Speed 50m (flying)
Skills Athletics (strength) 3, Survival 3, Stealth 1
Attacks Claw/Claw/Bite 7D
Traits Large (+6)
Behavior Hunter, Pouncer
Posted in Creature, Traveller, Uncategorized by Adam A. Thompson with no comments yet.
Marking our return to in-person gaming, NTRPGCON was a delight. Braving airports, airplanes, and hotels Unicorn Rampant founder Adam A. Thompson visited the lovely Westin in Irving, Texas, where a lightly-attended but extremely friendly old-school Dungeons & Dragons convention awaited. Immediately ran into some friends from HawaiiCon and GaryCon. And they had a great goodie bag!
The old-school feel started right away, when the very helpful convention staff directed me to the physical pen-and-paper post-it board where the game schedule was posted.
It was great to see my friends Ethan and Jeremy from Hawaii’s RPGs On The Beach, and set up at their booth.
I pinned up a piece of paper with Vampyre Women of Venus on it and set up in the main common gaming area.
I also signed up to play in a twelve- player D&D game entitled Return to the Isle of Dread, being run by Dave “Zeb” Cook himself, author of the famous adventure in question. Playing in that game was a highlight of my entire life’s experience with RPGs.
Friday afternoon was spent learning and enjoying Artemis, a multiperson spaceship crew simulator, with some great folks.
Saturday was a round playing Freegrazers in the morning, and an afternoon working Slow Your Roll and Unicorn Rampant’s table in the exihibition hall.
This marked the release of the limited-edition ten-copy first printing of Unicorn Rampant’s new OSRIC / D&D adventure Siege of Black Mountain. Coming soon to DriveThruRPG.com.
Followed by the Return to the Isle of Dread game. I played an 8th level human fighter with 8 Str, 7 Dex, 14 Con, and a 15 Wis who was returning to the Isle. I rationalized that he had survived mainly through his wits and toughness, and was scarred about the head from dinosaur bites. When we finished chasing down and confronted the magic-users who led the slavers, my character charged, swung his sword and missed, and was counterattacked with a feeblemind spell. I needed a 13 on my Saving Throw vs Spells but rolled an 11. Glorious! It was an honor.
Thanks to everyone who worked so hard to put this great convention together, and to all the attendees! Look forward to seeing you next year!
Posted in convention, Uncategorized by Adam A. Thompson with no comments yet.
Costs for food, water, and other goods scales based on availability.
Scarcity | Cost Modifier
- Plentiful | goods cost slightly less than listed market prices with bulk discounts on large purchases
- Normal | market price
- Sparce | most goods are available at double price
- Meager | goods available at triple price or higher, if available (roll luck dice to determine availability)
- Unavailable | requires skill checks to locate any supply – may require persuasion, travel or special costs (doing the current owner a major favor, etc.)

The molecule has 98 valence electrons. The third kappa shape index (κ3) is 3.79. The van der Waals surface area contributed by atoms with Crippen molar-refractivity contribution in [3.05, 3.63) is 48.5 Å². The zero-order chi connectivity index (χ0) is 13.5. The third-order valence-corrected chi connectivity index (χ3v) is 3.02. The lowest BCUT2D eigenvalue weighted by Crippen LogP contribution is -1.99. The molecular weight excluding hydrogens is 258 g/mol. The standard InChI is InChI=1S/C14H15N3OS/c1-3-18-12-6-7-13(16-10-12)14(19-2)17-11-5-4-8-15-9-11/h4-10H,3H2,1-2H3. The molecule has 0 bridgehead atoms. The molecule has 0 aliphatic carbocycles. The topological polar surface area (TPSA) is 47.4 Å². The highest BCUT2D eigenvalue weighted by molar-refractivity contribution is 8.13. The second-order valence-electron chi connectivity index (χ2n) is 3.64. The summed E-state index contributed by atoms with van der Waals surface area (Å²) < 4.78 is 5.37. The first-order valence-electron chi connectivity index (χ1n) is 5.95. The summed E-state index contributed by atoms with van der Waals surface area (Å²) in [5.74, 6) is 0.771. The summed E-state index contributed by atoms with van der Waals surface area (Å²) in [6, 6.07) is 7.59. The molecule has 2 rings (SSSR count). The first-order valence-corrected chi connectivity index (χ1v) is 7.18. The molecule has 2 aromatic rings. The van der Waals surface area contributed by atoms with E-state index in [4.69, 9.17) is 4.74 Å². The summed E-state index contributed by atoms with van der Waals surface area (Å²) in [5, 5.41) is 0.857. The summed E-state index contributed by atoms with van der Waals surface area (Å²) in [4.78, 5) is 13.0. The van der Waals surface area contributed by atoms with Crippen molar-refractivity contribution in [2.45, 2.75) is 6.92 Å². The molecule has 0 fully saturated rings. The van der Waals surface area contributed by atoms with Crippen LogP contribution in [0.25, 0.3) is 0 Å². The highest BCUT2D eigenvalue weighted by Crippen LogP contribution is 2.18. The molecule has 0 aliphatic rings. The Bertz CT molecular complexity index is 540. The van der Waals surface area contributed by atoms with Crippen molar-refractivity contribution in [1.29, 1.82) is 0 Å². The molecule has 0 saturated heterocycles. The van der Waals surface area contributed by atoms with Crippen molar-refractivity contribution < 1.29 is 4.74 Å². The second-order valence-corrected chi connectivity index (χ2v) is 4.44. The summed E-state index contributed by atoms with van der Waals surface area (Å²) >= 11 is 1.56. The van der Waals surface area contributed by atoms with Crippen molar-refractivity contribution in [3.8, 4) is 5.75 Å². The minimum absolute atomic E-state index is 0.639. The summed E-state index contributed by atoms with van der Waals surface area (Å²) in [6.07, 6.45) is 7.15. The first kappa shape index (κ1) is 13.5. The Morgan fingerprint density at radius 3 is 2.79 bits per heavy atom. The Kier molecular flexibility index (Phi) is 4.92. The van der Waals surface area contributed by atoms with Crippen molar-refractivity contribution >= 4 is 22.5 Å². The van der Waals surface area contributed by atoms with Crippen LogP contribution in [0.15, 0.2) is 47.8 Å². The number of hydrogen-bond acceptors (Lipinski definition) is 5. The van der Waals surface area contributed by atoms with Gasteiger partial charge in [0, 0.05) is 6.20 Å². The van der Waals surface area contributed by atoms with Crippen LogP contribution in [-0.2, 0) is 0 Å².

Posted in Uncategorized, Variant Rules by Adam A. Thompson with no comments yet.
These spacefaring fungal creatures have a complex polymorphic lifecycle. Although mindless, they are a dangerous invasive species.
In all of their stages they grow by externally digesting organic or chemically useful compounds and minerals, and also through a photosysthisys-like process that allows them to slowly grow even in the wan starlight of deep space. This process and the mineral-like composition of their outer skins even allows them to grow from the energy of pulsars, gamma streams, and radioactive materials like uranium oxide deposits or atomic warheads.
Their cyclical lifecycle proceeds as follows: from tiny Spores grow Starflowers, which will grow as slow or as fast as local conditions allow. Their color varies depending on the local available nutrients, minerals, and radiation. Their bulb-based, tubular flowers grow until they are large enough to form a Starseed for the journey into space.
At that point the Starflower explosively launches the Starseed into the night sky, using the delicate fronds at the top to sense nearby stellar bodies for its progeny. The Starflower is blown into pieces by this process, which begins a cycle of regrowth. In being destroyed, the Starflower releases its internal defenders and the re-seeders of the flower: the Sporriors. Waiting encased in the Starflowers flesh are the nascent, ambulatory guardians who spread the Spores wherever they go. The destroyed Starflower’s remains become fertile ground for a new, wider batch of Starflowers, and the process continues.
Starflowers sometimes explode when cut or struck, depending on their state of growth.
If the Starseed escapes the local gravitational body, and makes it into space, and it doesn’t end up in a sun, it will break open upon impact, releasing Sporriors from their layered interiors and providing organic material for their new Spores to grow upon. If the Starseed doesn’t make it to space, when it falls back down it breaks open and seeds a new area.
In the asteroid fields and on the tiny iceballs in the depths of dim interstellar space the Starflowers grow slowly and are only large enough to launch little starseeds away from their host body. They release tiny little Sporriors to slowly crawl around spreading new Starflowers.
On planets like Earth with rich local organic deposits, a warm nearby star, and 1G local gravity, the Starflowers will quickly grow to be 90 meters tall or taller before exploding, which launches Starseeds measuring 10-15 meters in diameter. At that size the conical, ambulatory Sporriors released when damaged are 2-3 meters (6-9 feet) tall and in circumference at the bottom of their caps.
Slow but steady walkers, Sporriors spill out from damaged Starflowers and Starseeds, and mill about spreading Spores. They can also climb quite well owing to the hundreds of tiny appendages on the bottom of their trunks. They move very quietly, which combined with their rocky-looking exteriors makes them stealthy.
As they move the Sporriors slowly drip spores suspended in digestive acids, which will grow into Starflowers.
Though lacking a central nervous system or language, they will quietly and steadily walk towards any sound or vibration they sense. And if their tough outer cap touches anything that is moving for more than a moment, be it a sapling or a curious child, they attack.